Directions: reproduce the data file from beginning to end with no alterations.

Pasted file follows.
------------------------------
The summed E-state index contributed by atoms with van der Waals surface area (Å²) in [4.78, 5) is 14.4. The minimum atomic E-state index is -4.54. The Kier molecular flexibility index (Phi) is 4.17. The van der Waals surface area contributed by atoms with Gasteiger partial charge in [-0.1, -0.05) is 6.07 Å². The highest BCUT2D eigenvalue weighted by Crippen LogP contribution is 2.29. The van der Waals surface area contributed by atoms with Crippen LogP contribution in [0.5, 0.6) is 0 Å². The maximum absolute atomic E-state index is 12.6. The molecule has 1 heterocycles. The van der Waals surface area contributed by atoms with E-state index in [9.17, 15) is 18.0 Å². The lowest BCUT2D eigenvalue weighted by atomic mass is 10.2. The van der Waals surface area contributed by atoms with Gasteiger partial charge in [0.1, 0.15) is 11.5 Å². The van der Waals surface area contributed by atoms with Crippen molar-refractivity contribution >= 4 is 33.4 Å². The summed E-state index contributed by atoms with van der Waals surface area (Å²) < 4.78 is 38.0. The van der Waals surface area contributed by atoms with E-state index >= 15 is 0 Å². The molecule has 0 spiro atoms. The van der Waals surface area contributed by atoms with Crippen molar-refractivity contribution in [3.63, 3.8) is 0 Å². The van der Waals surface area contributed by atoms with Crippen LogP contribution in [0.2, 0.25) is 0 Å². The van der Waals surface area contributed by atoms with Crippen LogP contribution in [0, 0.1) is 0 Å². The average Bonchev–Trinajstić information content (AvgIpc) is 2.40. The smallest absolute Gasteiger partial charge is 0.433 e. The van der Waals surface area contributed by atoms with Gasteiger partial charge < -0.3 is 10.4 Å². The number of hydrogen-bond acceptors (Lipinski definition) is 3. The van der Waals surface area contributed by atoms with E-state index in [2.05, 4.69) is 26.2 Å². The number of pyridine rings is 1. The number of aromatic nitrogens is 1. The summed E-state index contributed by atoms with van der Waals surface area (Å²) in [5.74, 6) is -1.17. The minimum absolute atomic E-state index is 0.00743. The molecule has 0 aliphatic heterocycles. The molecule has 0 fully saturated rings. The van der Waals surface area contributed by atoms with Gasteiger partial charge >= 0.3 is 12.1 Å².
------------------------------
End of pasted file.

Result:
The summed E-state index contributed by atoms with van der Waals surface area (Å²) in [4.78, 5) is 14.4. The minimum atomic E-state index is -4.54. The Kier molecular flexibility index (Phi) is 4.17. The van der Waals surface area contributed by atoms with Gasteiger partial charge in [-0.1, -0.05) is 6.07 Å². The highest BCUT2D eigenvalue weighted by Crippen LogP contribution is 2.29. The van der Waals surface area contributed by atoms with Crippen LogP contribution in [0.5, 0.6) is 0 Å². The maximum absolute atomic E-state index is 12.6. The molecule has 1 heterocycles. The van der Waals surface area contributed by atoms with E-state index in [9.17, 15) is 18.0 Å². The lowest BCUT2D eigenvalue weighted by atomic mass is 10.2. The van der Waals surface area contributed by atoms with Gasteiger partial charge in [0.1, 0.15) is 11.5 Å². The van der Waals surface area contributed by atoms with Crippen molar-refractivity contribution >= 4 is 33.4 Å². The summed E-state index contributed by atoms with van der Waals surface area (Å²) < 4.78 is 38.0. The van der Waals surface area contributed by atoms with E-state index >= 15 is 0 Å². The molecule has 0 spiro atoms. The van der Waals surface area contributed by atoms with Crippen molar-refractivity contribution in [3.63, 3.8) is 0 Å². The van der Waals surface area contributed by atoms with Crippen LogP contribution in [0.2, 0.25) is 0 Å². The van der Waals surface area contributed by atoms with Crippen LogP contribution in [0, 0.1) is 0 Å². The average Bonchev–Trinajstić information content (AvgIpc) is 2.40. The smallest absolute Gasteiger partial charge is 0.433 e. The van der Waals surface area contributed by atoms with Gasteiger partial charge < -0.3 is 10.4 Å². The number of hydrogen-bond acceptors (Lipinski definition) is 3. The van der Waals surface area contributed by atoms with E-state index in [2.05, 4.69) is 26.2 Å². The number of pyridine rings is 1. The number of aromatic nitrogens is 1. The summed E-state index contributed by atoms with van der Waals surface area (Å²) in [5.74, 6) is -1.17. The minimum absolute atomic E-state index is 0.00743. The molecule has 0 aliphatic heterocycles. The molecule has 0 fully saturated rings. The van der Waals surface area contributed by atoms with Gasteiger partial charge >= 0.3 is 12.1 Å².